Read this excerpt from President Obama’s victory speech:
I believe we can seize this future together because we are not as divided as our politics suggest. We’re not as cynical as the pundits believe. We are greater than the sum of our individual ambitions, and we remain more than a collection of red states and blue states. We are and forever will be the United States of America.”
Ask some volunteers, in the role of their Floridian voter character from before, to share their thoughts about this part of President Obama’s victory speech.
If there’s time, ask students to drop their characters, and share their thoughts about the role play:
- Did they understand their character's views?
- Did they relate to their character’s views? Why? Why not?
For homework, ask students to find out about proposals to reform our electoral system to address some of the problems we have discussed. Alternatively, you might assign students to read this article in The Nation.
In the next day’s class, ask students to share what they learned and what if anything they think should be changed about our electoral system.
Profiles of voters who voted for President Obama (15)
I am a Dominican immigrant, happy about Obama’s support for immigration reform earlier in the year. I am very upset about the way Mitt Romney keeps using the word “illegals” to refer to some of my neighbors and friends and am concerned about his idea of self-deportation. I voted for President Obama.
I am a single mom. I’ve worked hard my whole life and have fought for equal rights for women. Mr. Obama signing the Lilly Ledbetter Family Pay Act in 2009 was very important to me and my family. I don’t like that Romney hasn’t come out to support equal pay for equal work. I voted for President Obama.
I believe that health care is a human right. I don’t think that Obama’s healthcare plan went far enough in that it doesn’t cover all Americans. Romney’s threat to repeal “Obamacare,” however, would turn back the clock even further. I voted for President Obama.
I see Mitt Romney as an out-of-touch, stiff, insensitive and uncaring rich businessman. Obama understands the middle class. He knows what it’s like to struggle. He’s willing to fight for the lower and middle classes. I voted for President Obama.
I believe Mitt Romney isn’t principled. He will say whatever it takes to win the presidency, and I’m not sure where he stands on the issues because he has changed his tune so many times. Even his campaign manager at one point talked about the candidate’s etch-a-sketch moment. Obama comes across as more principled, as far as politicians go. I voted for President Obama.
Unemployment is high and the economy is recovering only very slowly. I believe that President Obama has been trying hard to change this, but has encountered a lot of opposition in Congress. This has made his job more challenging. I want him to have four more years so that he can finish the job he started. I voted for President Obama.
I’ve worked hard my whole life. I am a multi-millionaire with a lot of investments. My tax rate is lower than that of my secretary. That doesn’t seem fair. I believe that the wealthy should pay their fair share in taxes. I support President Obama in either letting the Bush tax cuts expire or introducing higher taxes for the wealthiest Americans. I voted for President Obama.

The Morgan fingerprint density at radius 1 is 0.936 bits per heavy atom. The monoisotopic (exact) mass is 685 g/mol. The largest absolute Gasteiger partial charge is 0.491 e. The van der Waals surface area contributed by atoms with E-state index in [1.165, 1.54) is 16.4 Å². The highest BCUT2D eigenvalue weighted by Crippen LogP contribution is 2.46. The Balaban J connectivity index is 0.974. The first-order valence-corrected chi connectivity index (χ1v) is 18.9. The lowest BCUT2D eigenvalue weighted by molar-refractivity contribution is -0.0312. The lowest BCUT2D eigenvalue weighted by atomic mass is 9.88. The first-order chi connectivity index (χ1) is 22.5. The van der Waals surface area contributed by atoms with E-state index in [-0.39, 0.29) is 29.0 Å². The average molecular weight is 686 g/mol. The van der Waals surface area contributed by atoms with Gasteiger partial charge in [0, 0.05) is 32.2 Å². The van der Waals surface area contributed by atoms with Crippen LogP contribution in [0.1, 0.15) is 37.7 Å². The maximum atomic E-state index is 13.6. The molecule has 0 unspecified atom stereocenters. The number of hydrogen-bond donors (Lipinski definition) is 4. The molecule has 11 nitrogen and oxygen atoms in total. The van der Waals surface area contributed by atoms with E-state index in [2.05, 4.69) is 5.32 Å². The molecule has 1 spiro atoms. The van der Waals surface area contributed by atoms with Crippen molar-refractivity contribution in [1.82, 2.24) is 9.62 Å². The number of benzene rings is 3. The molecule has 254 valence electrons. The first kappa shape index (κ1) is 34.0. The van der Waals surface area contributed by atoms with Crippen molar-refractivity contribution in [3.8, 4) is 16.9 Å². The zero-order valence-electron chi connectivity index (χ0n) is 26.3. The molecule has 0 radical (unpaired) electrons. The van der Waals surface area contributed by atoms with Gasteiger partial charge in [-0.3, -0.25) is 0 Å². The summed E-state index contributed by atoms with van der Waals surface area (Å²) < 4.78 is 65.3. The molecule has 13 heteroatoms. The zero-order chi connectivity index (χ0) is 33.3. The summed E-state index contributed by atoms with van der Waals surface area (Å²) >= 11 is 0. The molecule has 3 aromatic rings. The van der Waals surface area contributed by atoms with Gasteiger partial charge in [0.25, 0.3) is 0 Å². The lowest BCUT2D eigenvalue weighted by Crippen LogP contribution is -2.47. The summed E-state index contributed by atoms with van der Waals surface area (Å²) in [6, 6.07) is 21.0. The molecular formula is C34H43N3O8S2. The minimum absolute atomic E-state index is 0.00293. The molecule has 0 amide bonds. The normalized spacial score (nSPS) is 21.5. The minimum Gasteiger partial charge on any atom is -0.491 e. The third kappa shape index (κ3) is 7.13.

I’m a Catholic nun. I look at Paul Ryan’s budget, which when implemented would cut benefits for women, infants, and children. This is not a pro-life stance as far as I’m concerned. I believe in economic justice and a society that takes cam of those in need. I voted for President Obama.
I lost power in Hurricane Sandy and have been staying with friends for over a week now. It reminds me of the importance of government agencies like FEMA in emergency situations such as these; agencies Romney wants to cut. I was already leaning towards voting for Obama. The fact that he put his campaign on hold to tend to this crisis was important to me. He stepped up as the kind of leader that deserves my vote. I voted for President Obama.
Romney believes in a smaller government. He wants to reduce the size and cost of government by limiting Social Security, Medicaid and Medicare. By lowering taxes he claims that individuals will be left with more money to pay for their healthcare needs themselves. This may work for the wealthy but I’m concerned that the poor and middle class will not be able to afford the care they need in Romney’s system. I voted for President Obama.
Romney says he’s going to reduce the deficit, which I think is important. Yet, Romney also wants to expand military spending to ensure America’s safety in the world. I don’t think these add up. Though I’m not thrilled with Obama’s government spending policies, I’ve decided to go with the “devil I know” rather than taking a gamble on Romney, who has not provided me with enough detail to convince me he’ll be fiscally responsible. I voted for President Obama.
I believe President Obama’s life has made him sensitive to the needs and struggles of lower and middle class Americans, unlike Romney who lives a privileged life and appears to be out of touch with the majority of Americans. As a result I believe President Obama is more likely to fight for me and my needs than Mitt Romney. I voted for President Obama.
I’m a college student. I worked on Obama’s campaign in 2008. I’m disappointed because he didn’t bring change to Washington like he promised. I’m willing to cut him some slack because I believe the Republicans in Congress didn’t want to work with him and he did increase Pell Grants. I’ll have to see if in his second term he’ll deliver on his promises or if he’s just another politician. I voted for President Obama.
My father was killed in the attacks on the twin towers on 9/11. I’ve had nightmares about it for years and a pit in my stomach knowing that Osama bin Laden, the Al Qaida leader behind the attacks, was still out there. When President Obama announced last year that he had given successful orders to kill bin Laden, I felt a sense of relief. I voted for President Obama.